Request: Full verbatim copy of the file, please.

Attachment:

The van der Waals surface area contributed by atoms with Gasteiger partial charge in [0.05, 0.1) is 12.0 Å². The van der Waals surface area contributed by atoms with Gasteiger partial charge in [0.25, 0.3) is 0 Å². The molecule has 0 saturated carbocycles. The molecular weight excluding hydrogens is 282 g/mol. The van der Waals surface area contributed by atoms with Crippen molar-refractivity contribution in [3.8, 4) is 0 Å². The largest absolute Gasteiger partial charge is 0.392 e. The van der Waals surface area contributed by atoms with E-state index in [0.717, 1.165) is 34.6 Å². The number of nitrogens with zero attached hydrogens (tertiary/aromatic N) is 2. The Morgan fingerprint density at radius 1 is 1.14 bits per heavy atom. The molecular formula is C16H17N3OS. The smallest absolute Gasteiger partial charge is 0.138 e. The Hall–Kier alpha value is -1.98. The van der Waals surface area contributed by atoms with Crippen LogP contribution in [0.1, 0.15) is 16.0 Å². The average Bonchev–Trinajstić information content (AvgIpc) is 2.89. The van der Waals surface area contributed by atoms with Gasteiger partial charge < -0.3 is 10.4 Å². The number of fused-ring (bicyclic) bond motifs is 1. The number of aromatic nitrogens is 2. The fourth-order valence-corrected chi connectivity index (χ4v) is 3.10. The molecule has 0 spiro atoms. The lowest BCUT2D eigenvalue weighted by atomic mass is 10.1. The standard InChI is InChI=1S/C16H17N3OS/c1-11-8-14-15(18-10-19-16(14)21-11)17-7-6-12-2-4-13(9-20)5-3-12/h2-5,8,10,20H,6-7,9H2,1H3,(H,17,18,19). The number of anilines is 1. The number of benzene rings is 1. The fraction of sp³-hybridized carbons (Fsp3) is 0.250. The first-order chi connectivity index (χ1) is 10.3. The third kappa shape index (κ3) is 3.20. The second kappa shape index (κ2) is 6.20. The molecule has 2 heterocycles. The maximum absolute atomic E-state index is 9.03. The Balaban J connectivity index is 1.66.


The van der Waals surface area contributed by atoms with Gasteiger partial charge in [0.05, 0.1) is 12.0 Å². The van der Waals surface area contributed by atoms with Gasteiger partial charge in [0.25, 0.3) is 0 Å². The molecule has 0 saturated carbocycles. The molecular weight excluding hydrogens is 282 g/mol. The van der Waals surface area contributed by atoms with Crippen molar-refractivity contribution in [3.8, 4) is 0 Å². The largest absolute Gasteiger partial charge is 0.392 e. The van der Waals surface area contributed by atoms with E-state index in [0.717, 1.165) is 34.6 Å². The number of nitrogens with zero attached hydrogens (tertiary/aromatic N) is 2. The Morgan fingerprint density at radius 1 is 1.14 bits per heavy atom. The molecular formula is C16H17N3OS. The smallest absolute Gasteiger partial charge is 0.138 e. The Hall–Kier alpha value is -1.98. The van der Waals surface area contributed by atoms with Crippen LogP contribution in [0.1, 0.15) is 16.0 Å². The average Bonchev–Trinajstić information content (AvgIpc) is 2.89. The van der Waals surface area contributed by atoms with Gasteiger partial charge < -0.3 is 10.4 Å². The number of fused-ring (bicyclic) bond motifs is 1. The number of aromatic nitrogens is 2. The fourth-order valence-corrected chi connectivity index (χ4v) is 3.10. The molecule has 0 spiro atoms. The lowest BCUT2D eigenvalue weighted by atomic mass is 10.1. The standard InChI is InChI=1S/C16H17N3OS/c1-11-8-14-15(18-10-19-16(14)21-11)17-7-6-12-2-4-13(9-20)5-3-12/h2-5,8,10,20H,6-7,9H2,1H3,(H,17,18,19). The number of anilines is 1. The number of benzene rings is 1. The fraction of sp³-hybridized carbons (Fsp3) is 0.250. The first-order chi connectivity index (χ1) is 10.3. The third kappa shape index (κ3) is 3.20. The second kappa shape index (κ2) is 6.20. The molecule has 2 heterocycles. The maximum absolute atomic E-state index is 9.03. The Balaban J connectivity index is 1.66.